- Marks paths: the path marks consist of a pink ribbon tied to the branches topographer, signs "WS TRAIL" nailed to trees, and arrows and signs. ("Pioneer Express Trail" markers are located along parts of the trail. They are not referred to as Run markers.) Also, reflectors will be placed along the last 38 miles of the trail during dark hours. Run Management does its best to provide a properly marked trail, but runners need to remain vigilant while traveling. Occasionally, people not associated with the event have modified or removed course markings, or Execution management may not place the signage in a critical turn on Execution day due to unusual circumstances. A working knowledge of the trail, particularly those miles that will be covered in darkness, will be of infinite benefit to the runner attempting the Western States Endurance Race.
- Drops : If you have to leave the Race at a point where your crew is unavailable, we will make every reasonable effort to get to the end or to the nearest main checkpoint that is still operational, especially if you need to. of medical attention. In non-emergency situations, you may have to wait several hours before being evacuated. Runners who must leave the Race BEFORE the Foresthill aid station will be taken to Foresthill. Runners who must fall AFTER Foresthill will be taken to the finish line. Our main responsibility is to carry out a Race, not to execute a transport service for those who do not finish; so please be patient. Aid stations will close when leg sweeps or tow riders arrive.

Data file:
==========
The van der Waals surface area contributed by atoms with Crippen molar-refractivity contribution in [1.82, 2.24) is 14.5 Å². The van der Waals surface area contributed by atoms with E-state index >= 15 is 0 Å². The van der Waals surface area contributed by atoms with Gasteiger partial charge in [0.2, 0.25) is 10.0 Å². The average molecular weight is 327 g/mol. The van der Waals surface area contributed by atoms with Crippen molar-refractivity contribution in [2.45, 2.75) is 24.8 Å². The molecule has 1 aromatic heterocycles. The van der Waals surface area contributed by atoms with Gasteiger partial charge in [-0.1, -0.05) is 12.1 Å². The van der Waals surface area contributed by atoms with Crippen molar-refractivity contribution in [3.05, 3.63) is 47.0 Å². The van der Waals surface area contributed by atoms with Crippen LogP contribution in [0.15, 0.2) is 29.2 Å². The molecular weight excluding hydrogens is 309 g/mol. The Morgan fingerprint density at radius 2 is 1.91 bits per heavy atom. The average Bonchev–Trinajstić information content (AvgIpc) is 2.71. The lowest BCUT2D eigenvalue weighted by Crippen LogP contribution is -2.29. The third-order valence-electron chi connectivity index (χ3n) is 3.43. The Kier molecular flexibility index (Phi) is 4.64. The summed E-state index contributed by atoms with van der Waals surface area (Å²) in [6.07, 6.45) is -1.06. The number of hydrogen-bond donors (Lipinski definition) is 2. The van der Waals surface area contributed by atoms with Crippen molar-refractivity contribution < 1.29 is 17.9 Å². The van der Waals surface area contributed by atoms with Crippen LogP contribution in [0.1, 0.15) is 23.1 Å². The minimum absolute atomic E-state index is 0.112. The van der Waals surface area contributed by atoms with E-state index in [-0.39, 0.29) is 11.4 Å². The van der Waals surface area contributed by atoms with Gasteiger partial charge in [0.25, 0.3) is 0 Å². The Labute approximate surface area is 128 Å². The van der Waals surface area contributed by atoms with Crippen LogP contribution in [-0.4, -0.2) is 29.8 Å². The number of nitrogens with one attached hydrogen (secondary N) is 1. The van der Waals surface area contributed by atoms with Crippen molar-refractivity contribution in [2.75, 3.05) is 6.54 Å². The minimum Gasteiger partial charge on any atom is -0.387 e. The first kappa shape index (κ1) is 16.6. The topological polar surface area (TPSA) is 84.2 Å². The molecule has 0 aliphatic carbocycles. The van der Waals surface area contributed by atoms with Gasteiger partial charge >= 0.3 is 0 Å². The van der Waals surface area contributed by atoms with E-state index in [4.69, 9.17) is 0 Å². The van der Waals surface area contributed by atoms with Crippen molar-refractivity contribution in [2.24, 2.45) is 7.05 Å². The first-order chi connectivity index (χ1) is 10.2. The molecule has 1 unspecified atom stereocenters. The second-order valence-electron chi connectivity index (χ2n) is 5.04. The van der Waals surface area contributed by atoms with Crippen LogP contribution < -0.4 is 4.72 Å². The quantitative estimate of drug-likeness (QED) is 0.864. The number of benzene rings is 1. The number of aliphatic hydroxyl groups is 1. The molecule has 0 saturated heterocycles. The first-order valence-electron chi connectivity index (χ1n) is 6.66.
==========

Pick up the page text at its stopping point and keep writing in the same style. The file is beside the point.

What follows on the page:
- Road etiquette : Please be courteous to hikers, other runners, and riders. Collisions on these narrow trails can be disastrous. If you want to pass another runner, ask for "trail to the right" or "trail to the left" before attempting to pass. Slower runners must yield the trail to runners who wish to pass. Horses can be frightened by the sudden appearance of a runner, with serious consequences for the rider. Stop and walk off the trail to allow the approaching horses to pass. Runners must never pass a horse behind without first notifying the rider.
- Volunteers : Approximately 1,500 dedicated volunteers help with each Endurance Run in the Western States. They are truly the life blood of The Run and will do their best to make your day a success. Many spend more hours on the trail than the runners themselves. Please be courteous and make a point to thank them. Without the volunteers, there would be no 100 western states.